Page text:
The retail chain does not have the same budget as its rivals, but it has invested wisely in a way that customers have taken to.
In many ways, Target takes a “Moneyball” approach to competing with Amazon and Walmart, its much larger, much richer rivals.
In that 2003 book, author Michael Lewis laid out how the Oakland A’s general manager, Billy Beane, figured out how to compete with rivals, like the New York Yankees and Los Angeles Dodgers, that had much larger payrolls.
Beane, who was played by Brad Pitt in the movie adaptation, had to use his money more efficiently and find ways to win that did not involve simply buying the best players available.
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The A’s, of course, never actually win a World Series using these tactics, but they remain competitive despite having fewer resources at their disposal.
That’s how Target (TGT) – Get Free Report, with a market capitalization about a fifth of Walmart’s (WMT) – Get Free Report and about a thirteenth of Amazon’s (AMZN) – Get Free Report, has managed to make itself a member of retail’s Big Three.
Target can’t build the massive delivery infrastructure its rivals have, so it made its stores destinations, installed curbside pickup, and bought Shipt to handle same-day delivery. Those are frugal moves that accomplish the same things Walmart and Amazon spent billions on.
Perhaps most important: Target has ensured its access to top brands by creating those brands. That’s a strategy Chief Executive Brain Cornell has made a key pillar of how he runs the company, and he’s going to bet even bigger on it going forward.
Target owns many of the brands it sell.
Image source: BRYAN R. SMITH/AFP via Getty Images
Target Has the Brands Customers Want
Target wants to deliver a mix of quality and reasonable prices to customers. That’s impossible to do if you stock your shelves with name brands that someone else owns.
Instead, the retailer has focused on its mission of delivering “affordable joy” by developing owned and operated brands that are very different from traditional house brands. The chain has done this across a huge group of categories including clothing, food, beauty, home, and personal care.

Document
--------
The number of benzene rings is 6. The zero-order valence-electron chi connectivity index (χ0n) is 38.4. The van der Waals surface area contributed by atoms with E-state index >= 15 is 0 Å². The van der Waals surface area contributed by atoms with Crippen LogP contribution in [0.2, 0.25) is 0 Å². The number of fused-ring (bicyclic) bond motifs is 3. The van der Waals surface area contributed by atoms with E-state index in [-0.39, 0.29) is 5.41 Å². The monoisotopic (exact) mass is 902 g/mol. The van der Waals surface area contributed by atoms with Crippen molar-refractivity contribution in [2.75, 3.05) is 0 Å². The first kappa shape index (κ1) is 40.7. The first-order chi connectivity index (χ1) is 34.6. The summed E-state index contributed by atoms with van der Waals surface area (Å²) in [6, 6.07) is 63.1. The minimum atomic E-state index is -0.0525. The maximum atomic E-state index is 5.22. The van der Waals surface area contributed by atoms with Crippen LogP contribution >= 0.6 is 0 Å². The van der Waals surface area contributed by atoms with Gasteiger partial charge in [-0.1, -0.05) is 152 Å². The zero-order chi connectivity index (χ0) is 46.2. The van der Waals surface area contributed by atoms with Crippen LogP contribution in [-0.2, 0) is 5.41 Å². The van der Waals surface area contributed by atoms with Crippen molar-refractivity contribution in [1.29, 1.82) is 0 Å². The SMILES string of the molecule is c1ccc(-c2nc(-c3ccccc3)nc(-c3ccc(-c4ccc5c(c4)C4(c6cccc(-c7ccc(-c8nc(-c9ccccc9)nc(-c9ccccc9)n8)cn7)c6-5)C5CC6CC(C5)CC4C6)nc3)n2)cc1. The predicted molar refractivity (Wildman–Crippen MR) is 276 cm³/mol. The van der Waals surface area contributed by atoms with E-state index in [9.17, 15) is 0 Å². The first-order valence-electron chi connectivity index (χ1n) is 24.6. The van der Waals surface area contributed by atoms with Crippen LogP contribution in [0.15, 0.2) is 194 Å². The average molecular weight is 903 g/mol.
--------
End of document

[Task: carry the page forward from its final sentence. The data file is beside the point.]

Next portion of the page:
That strategy has been paying off, according to comments that Chief Growth Officer Christina Hennington made during the chain’s fourth-quarter earnings call.
“Recently, a study listing the 10 fastest-growing private-label brands in 2022 included three found exclusively at Target,” she shared. “Target was the only retailer to have more than one brand on the list, and two of them were the only nonfood brands to make the cut.”
This strategy, she added, enabled Target to differentiate its offerings last year despite the supply-chain woes that have broadly hobbled retail.
“Many retailers were not focused on newness in 2022, but the opposite was true at Target, where we continue to excite our guests with innovative and trendy products,” she added.
“For example, we launched Future Collective, a first-of-its-kind apparel-owned brand, featuring collections in partnership with a rotating roster of diverse influencers.”
Target Is Growing Its Owned Brands
Amazon has struggled with owned-and-operated brands aside from its “Amazon Basics” line of electronics. That’s partly because the company lacks the brick-and-mortar display space to show customers that these brands are equal to bigger names. And it might be partly because its brands aren’t always equal to the name brands they seek to replace.
Walmart has taken a more traditional house-brands approach, where value is the core offering. Target, however, has worked steadily to make its house brands exciting in ways that create value rather than making them feel like a price-based compromise.
Hennington outlined some of the company’s approach to these brands during the call.
“For us, we talk about owned brands rather than private label because these are brands we’ve invested in for years,” she said. “We build them, design them, create the packaging, the marketing materials, and they’re hugely important to our strategy.
“And so, in that sense, we never think about it as trade-down; we think about it as trade-in. It creates more options for people to use and engage with our portfolio because it tends to be the same great quality at incredible price points,” she added.
That’s why Target plans a major expansion of its owned brands portfolio in 2023.
“Our owned brands have long been a source of pride and differentiation for Target, offering great style and quality all at incredible value,” Hennington said.
“So, it’s no surprise that our owned brands have continued to outpace total enterprise growth and why we have plans to launch new or extend assortments in more than 10 owned brands this year.”